What was the move from Texas like? If I don't dig too deeply, I can say it was one of the most challenging things I've ever done. I'm proud of handling a lot of responsibility on my own: downsizing the contents of our home of 10 years, coordinating its rental, packing things up and working with the movers who showed up one day early, then 6 hours late the next day - and giving them something to eat and drink (Thanks, Aunt Judy, for the tip!) It was also empowering to drive over a thousand miles with a nine year old daughter and a cat (and the litter box. . .who needs rest areas and gas station rest rooms?). I'm the same woman, who, at age 16,  drove into a maize field because she was trying to roll down the passenger window at the same time. 

What?! No power windows? What am I supposed to do with this? 

Ohhhh, that's MUCH better.  

Before the move, my husband and I tried to focus on the good things about the situation with our daughter - who was brought home to that big house with the big yard on the corner in town over 9 years ago, who met her best friends when she was 18 months old at the Baptist Church, and who loved their moms like family.  What did we do? We turned her into the girl who left after the first six weeks of school - a new school where she was settling in, singing every Friday during Mass and learning Spanish. Those classmates all sent her handmade Christmas cards last month, which brought tears to my eyes  - and a huge smile to her face. I'm sniffling as I type about it now. (Talk amongst yourselves. I'll be right back.)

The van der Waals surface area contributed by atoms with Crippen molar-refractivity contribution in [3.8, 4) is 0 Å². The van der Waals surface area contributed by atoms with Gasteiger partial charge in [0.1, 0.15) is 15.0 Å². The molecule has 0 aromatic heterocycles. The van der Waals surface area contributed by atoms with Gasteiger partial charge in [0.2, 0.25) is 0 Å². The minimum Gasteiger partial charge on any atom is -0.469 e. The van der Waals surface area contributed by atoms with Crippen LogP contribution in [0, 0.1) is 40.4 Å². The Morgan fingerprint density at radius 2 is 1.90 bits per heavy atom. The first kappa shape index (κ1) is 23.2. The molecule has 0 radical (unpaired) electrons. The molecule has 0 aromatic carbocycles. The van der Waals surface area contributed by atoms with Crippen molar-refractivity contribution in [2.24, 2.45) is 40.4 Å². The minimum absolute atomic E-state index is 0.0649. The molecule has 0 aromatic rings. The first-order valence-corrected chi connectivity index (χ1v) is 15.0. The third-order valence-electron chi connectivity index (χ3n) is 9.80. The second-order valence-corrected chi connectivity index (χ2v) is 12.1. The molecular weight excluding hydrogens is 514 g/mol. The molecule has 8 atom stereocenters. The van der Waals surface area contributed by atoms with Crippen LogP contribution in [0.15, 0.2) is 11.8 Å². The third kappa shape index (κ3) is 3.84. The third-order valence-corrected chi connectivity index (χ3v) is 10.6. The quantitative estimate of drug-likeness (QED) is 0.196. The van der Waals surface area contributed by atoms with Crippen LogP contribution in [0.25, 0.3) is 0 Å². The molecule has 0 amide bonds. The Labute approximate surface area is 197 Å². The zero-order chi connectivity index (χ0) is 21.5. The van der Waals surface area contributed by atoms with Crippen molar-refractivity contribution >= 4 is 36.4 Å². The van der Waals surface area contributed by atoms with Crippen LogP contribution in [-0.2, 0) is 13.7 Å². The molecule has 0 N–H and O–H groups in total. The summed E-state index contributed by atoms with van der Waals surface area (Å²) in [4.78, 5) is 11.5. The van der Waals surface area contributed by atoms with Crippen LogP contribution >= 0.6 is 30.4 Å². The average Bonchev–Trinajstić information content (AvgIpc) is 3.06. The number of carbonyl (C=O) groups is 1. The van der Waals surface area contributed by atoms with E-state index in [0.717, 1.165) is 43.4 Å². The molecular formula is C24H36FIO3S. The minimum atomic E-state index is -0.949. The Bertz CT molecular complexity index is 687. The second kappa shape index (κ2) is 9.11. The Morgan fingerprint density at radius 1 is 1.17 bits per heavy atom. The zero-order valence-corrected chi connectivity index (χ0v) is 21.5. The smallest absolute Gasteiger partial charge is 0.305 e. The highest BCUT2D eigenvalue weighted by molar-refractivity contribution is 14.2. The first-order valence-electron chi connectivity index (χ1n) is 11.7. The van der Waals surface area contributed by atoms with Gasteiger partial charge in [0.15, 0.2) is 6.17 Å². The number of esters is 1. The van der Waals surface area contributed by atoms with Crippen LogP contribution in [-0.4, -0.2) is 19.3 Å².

SEGUE! (Let's move on, shall we?)

Was our move a big deal to our families? Here's a little imagery to paint in your mind. :) 

My husband and I are in our 40s, parents to one and siblings to none. We are a family of 3 "only" children. (The family tree has a few more branches, but I'm not talented enough to figure out where they belong.)  Our parents still live in Texas, in the same county we did. They are in their 60s and 70s - still married - to each other.  If we're not there for a family celebration, it's safe to say there really isn't one. In 1994, my husband and I married the Saturday before Mother's Day. Self-centered? Us?! 

The morning our kidlet and I left for Texas, my mother-in-law asked to be taken to the ER because of a migraine.  When I was hospitalized last month with an infection and pneumonia, she flew out the same day to "look after things" while I was sick.  Whenever she and my father-in-law pick us up in their car, she moves to the back seat (with her granddaughter) "to give me more leg room" up front.